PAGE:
Glenn Beck said he "about lost [his] mind" last week over the threatening text messages a special needs student in Plano, Texas was receiving. He even wanted to hold an assembly at the school to teach the kids a "history lesson" in where that behavior leads but, having been rebuffed by the school, he invited the student and her mother on his television program Thursday instead.
The story of Shea Shahan, 18, hits particularly close to home, Beck said, because Shea shares so much in common with his daughter.
"My daughter has cerebral palsy and she suffered brain injuries at birth, and so did Shea," Beck said. "My daughter was just in the hospital because she has seizures; Shea has seizures. My daughter just graduated from college and is just starting a new job - Shea has the [mental] capacity of an 8-year-old."
After introducing Shea and her mother, Keri Riddell, Beck asked the two to explain what has been happening.
"This whole thing started when I found out about the text messages," Keri began. "[It was] not through the school. One of my friends was picking up their daughter ... and she said, 'I saw Shea in the office crying.'"
Keri thought her daughter might have had a seizure and immediately left work and went to the school. She was horrified by the messages she saw instead.
"She is so annoying but cute," one of the messages reads. "I want to do more than just kiss her. I want to rape and then kill her. That will finally make sure she goes away for good."
On a Facebook page Keri created called "Imwithshea," she posted some of the other messages:
"When I read those text messages I kind of just put my phone down and froze, and I just basically cried. I cried in my mom's arms," Shea told Beck slowly. "And I didn't know what to think about it. It just kind of hit me hard, like why would some person want to send another person these types of texts? And then I realized that maybe they are trying to get the reaction from me, and trying to make themselves feel better for them, because maybe they did not have that type of warmth from their parents, where they may need that. Or, I don't know."
Both Beck and Keri had been suppressing tears throughout the interview, but after Shea's unbelievably kind reaction, both were visibly crying.
When asked what she would say to those writing her the messages, Shea said: "You may not like me, that's okay. But I like myself. And for me liking myself, and being a kind and sweet, loving girl, it doesn't matter if you don't like me. I'm going to like you anyways, because that's what I do."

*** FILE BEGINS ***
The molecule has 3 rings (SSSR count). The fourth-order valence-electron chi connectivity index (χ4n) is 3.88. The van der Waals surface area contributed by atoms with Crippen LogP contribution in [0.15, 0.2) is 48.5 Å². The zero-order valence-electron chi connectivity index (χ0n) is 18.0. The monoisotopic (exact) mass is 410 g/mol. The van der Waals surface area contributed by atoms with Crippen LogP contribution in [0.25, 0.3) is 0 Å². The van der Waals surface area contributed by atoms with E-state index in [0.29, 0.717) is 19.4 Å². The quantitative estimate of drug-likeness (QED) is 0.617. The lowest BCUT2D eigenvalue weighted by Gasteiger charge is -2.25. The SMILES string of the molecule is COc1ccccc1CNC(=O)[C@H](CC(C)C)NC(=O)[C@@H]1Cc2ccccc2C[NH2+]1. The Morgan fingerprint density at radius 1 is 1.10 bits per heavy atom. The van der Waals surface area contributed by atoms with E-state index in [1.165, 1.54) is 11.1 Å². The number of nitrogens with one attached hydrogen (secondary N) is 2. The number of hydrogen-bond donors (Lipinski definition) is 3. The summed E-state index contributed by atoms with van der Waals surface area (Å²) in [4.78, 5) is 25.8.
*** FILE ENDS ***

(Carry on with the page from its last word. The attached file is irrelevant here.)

Still crying, Beck looked at Keri and remarked: "I was going to say we have heartbreak in common, but we have joy in common. Because we have extraordinary beings in our families, each of us."
He then asked what it is like to go through such an ordeal as a mother.
"Exhausting," Keri responded. "This has actually been going on for some time. It happened at her school last year...Different school. Same town. Plano."
When Beck remarked that Plano is known as a "good" place, Keri agreed and said that's why she moved there. Many smaller schools don't have as well-rounded programs for special education students, and she said she didn't care if she had to work two jobs if that would give her daughter "the best chance" later in life.
The two proceeded to discuss the school's reaction to the bullying, with Beck reading the official statement from the school saying it provides counselors and "all appropriate actions." Keri seemed less than wholly impressed.
When she first found out about the abusive messages through her friend - after Shea took the messages to the principal's office in tears - she asked the school if they were planning on filling her in at some point.
The answer they gave her, "probably," was the wrong answer, Keri said. Though the message said something along the lines of "go kill yourself," they apparently said they didn't think it was "illegal."
Keri said she has since made it clear that if her daughter comes to the office for so much as a Kleenex, they are to let her know. She has also begun eating lunch with her daughter every day at school, to make sure she is as safe and happy as possible.
Keri added that the school has also failed to respond calls from a motivational speaker, Mike Smith, who offered to speak to the student body. Many of the students, however, have expressed their support for the bullied teen by wearing "I'm With Shea" t-shirts, and students at nearby McKinney High School have begun wearing the shirts as well.
Beck concluded by saying he would still like to organize a seminar for the students, though it may have to be at a location other than the school.
"If I can just leave you with this," he told Shea, "my daughter sent this email to you."
"Dear Shea," it reads. "Please know that you're not alone. Please know that I understand all the feelings of being upset and tired of it all. I have seizures, too. I also know, though, that there are those surrounding you who are trying all they can to help you. My mom used to say think of this as running a course. You're running and you keep going. There's going to be lots of hills to run up, but at the end of the day it's all going to be worth it. God himself gave gave this to you because you are strong enough to handle it, and you'll overcome this, too."
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